KARACHI: With the central bank preparing to publish its monetary policy next week, economists anticipate the State Bank of Pakistan (SBP) will tighten policy further to combat rising inflation and support the damaged currency, according to The News.
After a worsening prognosis for inflation and a rise in threats to external stability, as well as internal political turmoil, the market awaits the conclusion of the central bank’s May 23 meeting for signals on its policy trajectory.
In an emergency meeting conducted in April, the SBP lifted its policy rate by 250 basis points (bps) to 12.25 percent, the largest increase in years.
“Given worries, growing inflation, and a falling currency,” a Topline Securities analyst said in a research, “we predict SBP to hike the policy rate by 100bps.”
“Secondary market rates, notably T-Bill/KIBOR rates, have risen by roughly 200bps since the previous Monetary Policy Statement (MPS) in April owing to uncertainties over the elimination of subsidies on gasoline and diesel, as well as the continuance of the International Monetary Fund (IMF) program.”
Treasury notes cut-off rates, on the other hand, fell for the first time in over a year in the most recent auction, down 5-29 basis points to 14.49 percent, 14.70 percent, and 14.75 percent for three, six, and twelve months, respectively.
Topline Research surveyed top investment managers to get their opinions on the country’s economic prospects.
According to the poll findings, around 54 percent of participants predicted a 100bps rise, 14 percent expected a 150bps increase, and 11 percent expected a 200bps or more increase.
Only 13% of participants, on the other hand, foresee a 50 basis point hike, while 9% expect no change.
Pakistan is now experiencing difficult economic circumstances, with decreasing foreign currency reserves, mounting budget deficits, and the new government’s indecisiveness on critical economic initiatives worsening economic problems.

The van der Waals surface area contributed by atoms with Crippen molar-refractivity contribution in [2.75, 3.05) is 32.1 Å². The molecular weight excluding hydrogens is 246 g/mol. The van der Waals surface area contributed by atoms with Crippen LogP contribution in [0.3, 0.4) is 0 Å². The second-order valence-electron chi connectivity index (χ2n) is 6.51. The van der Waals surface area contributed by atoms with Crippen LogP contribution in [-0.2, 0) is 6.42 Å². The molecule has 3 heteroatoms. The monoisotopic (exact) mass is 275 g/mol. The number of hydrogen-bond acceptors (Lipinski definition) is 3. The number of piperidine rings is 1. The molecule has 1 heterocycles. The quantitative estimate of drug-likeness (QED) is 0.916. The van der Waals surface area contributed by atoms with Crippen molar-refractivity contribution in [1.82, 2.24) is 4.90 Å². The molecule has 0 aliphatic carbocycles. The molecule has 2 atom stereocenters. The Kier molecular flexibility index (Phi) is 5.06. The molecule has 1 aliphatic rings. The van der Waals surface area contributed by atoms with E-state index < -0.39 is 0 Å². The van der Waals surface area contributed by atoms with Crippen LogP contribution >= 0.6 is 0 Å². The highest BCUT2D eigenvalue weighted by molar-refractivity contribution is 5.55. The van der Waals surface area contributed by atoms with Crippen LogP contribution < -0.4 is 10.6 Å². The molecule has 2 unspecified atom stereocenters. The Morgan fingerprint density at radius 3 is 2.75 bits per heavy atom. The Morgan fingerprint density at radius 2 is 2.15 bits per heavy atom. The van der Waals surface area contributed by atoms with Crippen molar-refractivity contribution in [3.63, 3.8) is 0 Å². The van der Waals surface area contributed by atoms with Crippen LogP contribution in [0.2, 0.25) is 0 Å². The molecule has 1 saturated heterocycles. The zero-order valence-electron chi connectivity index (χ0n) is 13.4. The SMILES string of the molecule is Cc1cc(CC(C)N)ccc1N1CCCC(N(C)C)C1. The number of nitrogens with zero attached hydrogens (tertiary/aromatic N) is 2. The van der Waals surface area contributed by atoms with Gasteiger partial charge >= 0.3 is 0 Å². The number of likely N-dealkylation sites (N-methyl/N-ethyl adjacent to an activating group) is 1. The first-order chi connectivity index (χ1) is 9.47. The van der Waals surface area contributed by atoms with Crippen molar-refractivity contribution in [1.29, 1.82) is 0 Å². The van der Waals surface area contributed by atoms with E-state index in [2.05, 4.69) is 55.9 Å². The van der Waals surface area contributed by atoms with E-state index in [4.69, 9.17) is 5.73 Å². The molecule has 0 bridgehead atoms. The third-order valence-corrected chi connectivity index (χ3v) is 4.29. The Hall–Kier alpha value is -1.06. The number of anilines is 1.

“It will be critical for the government to adopt the necessary reform initiatives, such as removing the gasoline/diesel subsidy, limiting imports, and improving tax collection.” This would clear the path for the IMF programme to resume, which is now halted, and will result in dollar flows, which will help to relieve pressure on the currency and foreign exchange reserves in the future,” the expert said.
Inflation is expected to rise much more in the following months. In the previous two months, the rupee has lost 9.8% of its value versus the US dollar, breaking through the 200-level on Friday. The rupee has been under substantial pressure due to a lack of import cover of less than two months and delays in the IMF bailout.
The falling rupee, along with record-high fiscal slippages, is expected to push consumer price index (CPI) inflation to 15-16 percent, justifying a rate rise of at least 100 basis points.
“This is in addition to the SBP‘s 525bps policy rate hike from September 2021,” according to another analyst.
CPI inflation in April 2022 hit a two-year high of 13.37 percent, compared to the same month a year earlier, and was 1.6 percent higher than the previous month, according to data issued by the Pakistan Bureau of Statistics (PBS) two weeks ago. Inflation is expected to average 9-11 percent this fiscal year, according to the SBP.